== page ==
With credit to Rishi Sunak’s stamp duty holiday, as well as gradually lowering house prices, 2020 is becoming an ideal time for many to buy a new property. Despite the end of many first-time buyer home loans making it difficult for those looking to get on the property ladder, estate agents around the country are seeing unprecedented demand for enquiries and property viewings. This means that, despite uncertainty in the market, there is a clear demand for change. What many have previously prioritised in a home is now different.
This makes 2020 an incredibly interesting year for property buying trends, one that will continue to affect the previous conceptions of property value for the foreseeable future.
Having realised the cost of living without a garden during a time when spending time outdoors is increasingly risky, now they are a top priority. Homes with access to large and private garden spaces are becoming increasingly popular as more want to ensure they have a natural space to escape to should they need it. They also allow for quality of life-improving projects, such as growing food and transforming log cabins into offices or gyms.
More Rooms, Not Just Bedrooms
Typically, estate agents will refer to a home’s number of bedrooms as an indicator of the property’s utility. Hosting friends and family have been a leading preference for many. However, now it is the room itself that takes precedence over bed-space. Properties with extra rooms have the potential to accommodate a person’s professional life and recreational activities, which has no become more valued as high street institutions remain closed.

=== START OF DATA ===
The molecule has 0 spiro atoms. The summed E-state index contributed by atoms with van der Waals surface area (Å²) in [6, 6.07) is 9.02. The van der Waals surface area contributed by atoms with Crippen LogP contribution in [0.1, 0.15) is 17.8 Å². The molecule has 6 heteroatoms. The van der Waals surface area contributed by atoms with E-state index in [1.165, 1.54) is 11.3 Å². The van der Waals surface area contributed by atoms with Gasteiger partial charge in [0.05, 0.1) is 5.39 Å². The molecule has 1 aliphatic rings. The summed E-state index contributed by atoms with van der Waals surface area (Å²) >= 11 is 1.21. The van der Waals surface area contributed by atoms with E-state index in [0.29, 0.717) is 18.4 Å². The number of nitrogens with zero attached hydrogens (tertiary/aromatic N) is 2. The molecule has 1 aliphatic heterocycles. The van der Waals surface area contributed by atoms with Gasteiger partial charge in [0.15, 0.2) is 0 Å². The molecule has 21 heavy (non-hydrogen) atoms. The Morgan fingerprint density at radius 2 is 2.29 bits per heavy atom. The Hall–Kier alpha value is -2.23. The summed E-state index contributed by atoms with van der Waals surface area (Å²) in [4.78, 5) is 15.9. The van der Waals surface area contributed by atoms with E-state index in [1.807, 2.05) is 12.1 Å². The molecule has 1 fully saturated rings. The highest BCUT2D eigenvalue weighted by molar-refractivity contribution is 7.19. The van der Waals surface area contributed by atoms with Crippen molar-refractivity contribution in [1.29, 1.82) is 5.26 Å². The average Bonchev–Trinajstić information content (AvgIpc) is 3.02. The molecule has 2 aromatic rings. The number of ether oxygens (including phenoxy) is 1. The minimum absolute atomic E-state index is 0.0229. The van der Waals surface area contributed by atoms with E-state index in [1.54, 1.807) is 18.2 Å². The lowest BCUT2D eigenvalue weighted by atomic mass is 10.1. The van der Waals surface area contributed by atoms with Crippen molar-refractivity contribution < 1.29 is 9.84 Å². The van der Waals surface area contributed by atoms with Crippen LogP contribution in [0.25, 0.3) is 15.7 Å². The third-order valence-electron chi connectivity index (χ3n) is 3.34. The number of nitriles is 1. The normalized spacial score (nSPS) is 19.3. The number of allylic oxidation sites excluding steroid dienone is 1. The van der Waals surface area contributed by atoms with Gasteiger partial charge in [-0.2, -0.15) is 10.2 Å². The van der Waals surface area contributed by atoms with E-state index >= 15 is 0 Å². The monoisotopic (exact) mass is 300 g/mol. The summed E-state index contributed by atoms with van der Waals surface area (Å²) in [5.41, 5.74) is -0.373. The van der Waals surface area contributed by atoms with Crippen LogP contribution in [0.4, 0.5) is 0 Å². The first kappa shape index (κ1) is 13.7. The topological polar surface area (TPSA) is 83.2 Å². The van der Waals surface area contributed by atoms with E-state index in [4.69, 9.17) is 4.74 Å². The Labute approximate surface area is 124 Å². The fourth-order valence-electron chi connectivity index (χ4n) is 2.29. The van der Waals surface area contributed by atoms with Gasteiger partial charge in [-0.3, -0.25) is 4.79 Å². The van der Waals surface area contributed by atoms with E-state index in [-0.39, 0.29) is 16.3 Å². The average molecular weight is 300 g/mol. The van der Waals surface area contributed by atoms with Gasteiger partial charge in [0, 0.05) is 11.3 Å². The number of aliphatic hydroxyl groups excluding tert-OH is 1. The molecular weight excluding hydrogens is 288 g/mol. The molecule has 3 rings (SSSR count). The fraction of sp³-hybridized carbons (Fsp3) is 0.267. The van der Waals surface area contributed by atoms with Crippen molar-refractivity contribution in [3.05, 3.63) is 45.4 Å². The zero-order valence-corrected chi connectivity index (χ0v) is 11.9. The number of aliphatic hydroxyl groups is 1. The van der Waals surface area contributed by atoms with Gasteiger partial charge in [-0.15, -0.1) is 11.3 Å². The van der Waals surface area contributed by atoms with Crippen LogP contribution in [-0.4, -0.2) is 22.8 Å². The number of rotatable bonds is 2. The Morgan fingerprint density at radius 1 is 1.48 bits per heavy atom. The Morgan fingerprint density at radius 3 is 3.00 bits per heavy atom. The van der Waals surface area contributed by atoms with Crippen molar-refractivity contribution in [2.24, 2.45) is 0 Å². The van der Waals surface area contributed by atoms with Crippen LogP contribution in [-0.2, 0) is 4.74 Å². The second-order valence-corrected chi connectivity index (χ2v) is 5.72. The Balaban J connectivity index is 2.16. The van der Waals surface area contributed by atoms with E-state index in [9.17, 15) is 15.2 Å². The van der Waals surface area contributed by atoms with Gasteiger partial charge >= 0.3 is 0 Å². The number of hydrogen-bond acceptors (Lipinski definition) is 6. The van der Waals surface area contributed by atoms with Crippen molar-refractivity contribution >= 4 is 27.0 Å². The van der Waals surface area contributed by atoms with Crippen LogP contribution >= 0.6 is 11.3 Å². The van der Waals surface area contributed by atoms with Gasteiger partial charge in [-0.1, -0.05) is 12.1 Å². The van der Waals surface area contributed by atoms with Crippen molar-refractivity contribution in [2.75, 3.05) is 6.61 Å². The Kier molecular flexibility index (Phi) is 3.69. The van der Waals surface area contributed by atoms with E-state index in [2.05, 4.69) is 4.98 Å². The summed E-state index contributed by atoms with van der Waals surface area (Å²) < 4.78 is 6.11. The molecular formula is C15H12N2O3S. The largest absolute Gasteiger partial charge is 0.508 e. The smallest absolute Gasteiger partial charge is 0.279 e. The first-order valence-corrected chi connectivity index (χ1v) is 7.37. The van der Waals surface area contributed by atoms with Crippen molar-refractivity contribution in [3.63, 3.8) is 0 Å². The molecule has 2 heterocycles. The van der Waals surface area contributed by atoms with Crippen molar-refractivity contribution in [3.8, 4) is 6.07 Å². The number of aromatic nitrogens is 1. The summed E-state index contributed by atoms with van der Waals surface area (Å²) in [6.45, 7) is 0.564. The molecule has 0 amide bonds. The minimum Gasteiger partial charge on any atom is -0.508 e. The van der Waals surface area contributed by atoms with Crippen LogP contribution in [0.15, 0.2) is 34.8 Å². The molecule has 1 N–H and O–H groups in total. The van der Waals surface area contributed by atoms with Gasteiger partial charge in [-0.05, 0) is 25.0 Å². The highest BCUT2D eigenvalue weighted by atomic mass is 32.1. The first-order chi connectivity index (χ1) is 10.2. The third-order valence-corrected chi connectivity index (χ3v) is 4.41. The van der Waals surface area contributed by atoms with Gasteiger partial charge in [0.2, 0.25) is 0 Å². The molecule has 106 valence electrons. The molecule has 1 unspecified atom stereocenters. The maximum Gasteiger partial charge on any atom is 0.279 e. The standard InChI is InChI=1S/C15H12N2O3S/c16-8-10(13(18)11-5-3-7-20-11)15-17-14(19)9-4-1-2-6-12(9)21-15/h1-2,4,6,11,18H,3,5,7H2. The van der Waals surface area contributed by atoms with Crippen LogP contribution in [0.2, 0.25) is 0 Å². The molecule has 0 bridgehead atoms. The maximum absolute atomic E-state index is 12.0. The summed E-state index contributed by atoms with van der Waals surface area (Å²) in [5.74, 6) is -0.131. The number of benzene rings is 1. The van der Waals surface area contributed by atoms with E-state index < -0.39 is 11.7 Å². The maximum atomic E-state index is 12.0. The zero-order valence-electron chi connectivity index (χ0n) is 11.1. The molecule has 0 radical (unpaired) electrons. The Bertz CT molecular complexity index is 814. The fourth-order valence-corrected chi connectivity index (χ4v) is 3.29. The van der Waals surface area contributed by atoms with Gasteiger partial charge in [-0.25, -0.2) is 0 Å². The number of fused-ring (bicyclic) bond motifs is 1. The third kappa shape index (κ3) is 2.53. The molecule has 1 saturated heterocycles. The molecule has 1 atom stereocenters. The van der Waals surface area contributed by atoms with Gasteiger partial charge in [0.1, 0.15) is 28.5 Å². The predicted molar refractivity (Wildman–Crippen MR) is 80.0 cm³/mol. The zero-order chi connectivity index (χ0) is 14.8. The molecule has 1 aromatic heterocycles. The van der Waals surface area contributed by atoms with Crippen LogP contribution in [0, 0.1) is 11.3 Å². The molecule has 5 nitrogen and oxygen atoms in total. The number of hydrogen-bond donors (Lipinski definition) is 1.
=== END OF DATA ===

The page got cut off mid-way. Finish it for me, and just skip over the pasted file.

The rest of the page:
Devalued City Proximity
City life offers a buzz and gives a great opportunity for our career to progress. However, now some businesses are adopting remote working as part of their employee expectations, which allows many to move further out of the city, free of the obligation to attend office-based meetings five days a week. Already house-buying websites have seen a larger number of searches in sub-urban and rural properties.
There was a brief revival of open plan homes during the early noughties and, perhaps prematurely, it has returned. The comfort of small, characterful spaces is being left for open plan spaces that allow for homeowners to feel comfortable and free, while also accommodating groups of family and friends as they begin socialising more at home in lieu of public spaces.
Location, Accessibility, and Parking
A side effect of the pandemic is a shift toward travelling inland, aka staycations. This has led to more people to travel by car to destinations around the country. Having a home in good proximity to a variety of potential holiday environments, such as beaches and mountains, is more desirable, especially if it is equipped with great parking.
Now that more people are able to spend time at home, eliminating commutes and shopping online, they are able to take on projects around the house, especially those pertaining to renovation. This has led to a number of buyers looking to buy fixer-upper homes, preferring to save money on the cost and spend time working on the home instead.